Wednesday, March 31, 2010


Photo - David Storch, Brendan McMurtry-Howlett, Mariah Inger & Sterling Jarvis

by James Karas

In 1994 between 800,000 and 1,000,000 Rwandans were massacred. The rest of the world stood by and did nothing to stop the genocide even though they knew it was happening. In fact, the United Nations withdrew 90% of its peacekeeping troops and refused to call the killings a genocide.

It is this subject that J.T. Rogers tackles in his play The Overwhelming which is now playing at the Berkeley Street Theatre. It was an event of such horrific dimensions that it could not be described in almost any work of art. That Rogers fails to capture all the horror is inevitable; the extent to which he succeeds is admirable.

Rogers attempts to blend the personal story of an American family as they interact with foreign officials and Rwandans in the days leading up to the genocide. The play is part personal drama and part documentary and the two plot strands are interwoven.

Jack Exley (David Storch), a teacher of International Relations goes to Rwanda to write a book about Dr. Joseph Gasana (Nigel Shawn Williams). Exley and Gasana were roommates in college and Gasana is now running a paediatric hospital for AIDS sufferers. Exley needs to write a book in order to save his academic career.

Exley’s wife Linda (Mariah Inger) is a creative non-fiction writer and she wants to capture the sprit of Rwanda in a magazine article. Both Exleys are naïve to the point of stupidity and arrogance. They are so devoid of common sense that they are downright annoying. She is black and he has a son, Geoffrey (Brendan McMurtry-Howlett), from a previous marriage who is equally annoying.

The personal and family issues of the Exleys are the background to the swelling political problems as Tutsis threaten to return to Rwanda from Burundi where they were forced into exile by the Hutus. The extremist Hutus believe that the only means to ensure their own survival is by massacring all the Tutsis.

Rogers wants to bring a number of issues to the foreground and he uses twenty-two characters played by eleven actors in order to achieve that. There are French and American diplomats, a British and a Rwandan doctor, a UN Officer, and Rwandan government officials.

Samuel Mizinga (Sterling Jarvis) is a charming Rwandan official who befriends Linda and attempts to convince her that Tutsis are not real Rawands but mere invaders who must be resisted with every force. The French and American diplomats are not prepared to do anything and the UN forces are so few that they could not do anything even if they wanted to.

With twenty-two characters played by eleven actors in numerous locations, there are some scene changes that are not easy to follow and you have to pay very close attention to keep up with who is doing what.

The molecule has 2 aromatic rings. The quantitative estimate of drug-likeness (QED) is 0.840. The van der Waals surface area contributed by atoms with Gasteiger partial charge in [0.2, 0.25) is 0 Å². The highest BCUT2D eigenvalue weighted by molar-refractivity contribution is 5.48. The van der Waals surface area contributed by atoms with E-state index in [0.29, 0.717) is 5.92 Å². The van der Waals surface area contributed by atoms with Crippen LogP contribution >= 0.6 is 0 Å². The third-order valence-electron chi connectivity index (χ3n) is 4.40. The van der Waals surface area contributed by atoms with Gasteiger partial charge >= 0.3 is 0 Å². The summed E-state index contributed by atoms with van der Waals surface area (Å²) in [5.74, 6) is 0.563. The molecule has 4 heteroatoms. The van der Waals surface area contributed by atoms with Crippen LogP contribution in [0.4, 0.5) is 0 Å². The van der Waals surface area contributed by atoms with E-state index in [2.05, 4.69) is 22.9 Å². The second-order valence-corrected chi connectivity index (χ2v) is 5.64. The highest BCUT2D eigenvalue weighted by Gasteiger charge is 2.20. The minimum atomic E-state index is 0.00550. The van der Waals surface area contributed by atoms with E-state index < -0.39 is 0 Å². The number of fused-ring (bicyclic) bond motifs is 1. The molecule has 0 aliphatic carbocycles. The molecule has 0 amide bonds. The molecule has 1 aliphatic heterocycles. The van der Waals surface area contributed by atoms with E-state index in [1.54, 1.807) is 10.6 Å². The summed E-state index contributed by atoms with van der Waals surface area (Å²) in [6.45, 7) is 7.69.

This is a huge subject, as I said, and it cannot possibly be covered in a couple of hours but one does get the sense of the paranoia, the hatred and the fear between the two tribes. How two tribes that have a great deal in common can foment hatred leading to genocide is one of the astounding and unanswerable questions of history and the play.

The choice of the Exleys is not a sound one, I suggest. They should be less naïve, less annoying for the story to flow.

David Storch does a superb job as Jack Exley, the naïve and ridiculous academic. Storch was so effective in the role that I almost wished that Rogers had created a less disgusting character. Mariah Inger is a perfect foil for the foolish academic. Hardee T. Linehan is the hearty American diplomat Charles Woolsey whom we meet on the golf course as the massacre is proceeding.

Nigel Shawn Williams does well as Dr. Gasana and in several minor roles. Paul Essiembre successfully tackles three roles while Andre Sills takes on five rolls including that of UN Major.

Director Joel Greenberg prefers speed to ponderousness in scene changes. There are lot of scene changes done quickly and actors frequently speak simultaneously. There are at least four languages and the plot is not always easy to follow. Less speed may serve the play better.

The Overwhelming is a production of Studio 180 Theatre Company. This, they tell us, is their eighth major production following such successes as Stuff Happens and The Arab-Israeli Cookbook. Pretty good record that.

The Overwhelming by J.T. Rogers continues until April 3, 2010 at the Berkeley Downstairs Theatre, 26 Berkeley St. Toronto, Ontario. 416 368-3110.

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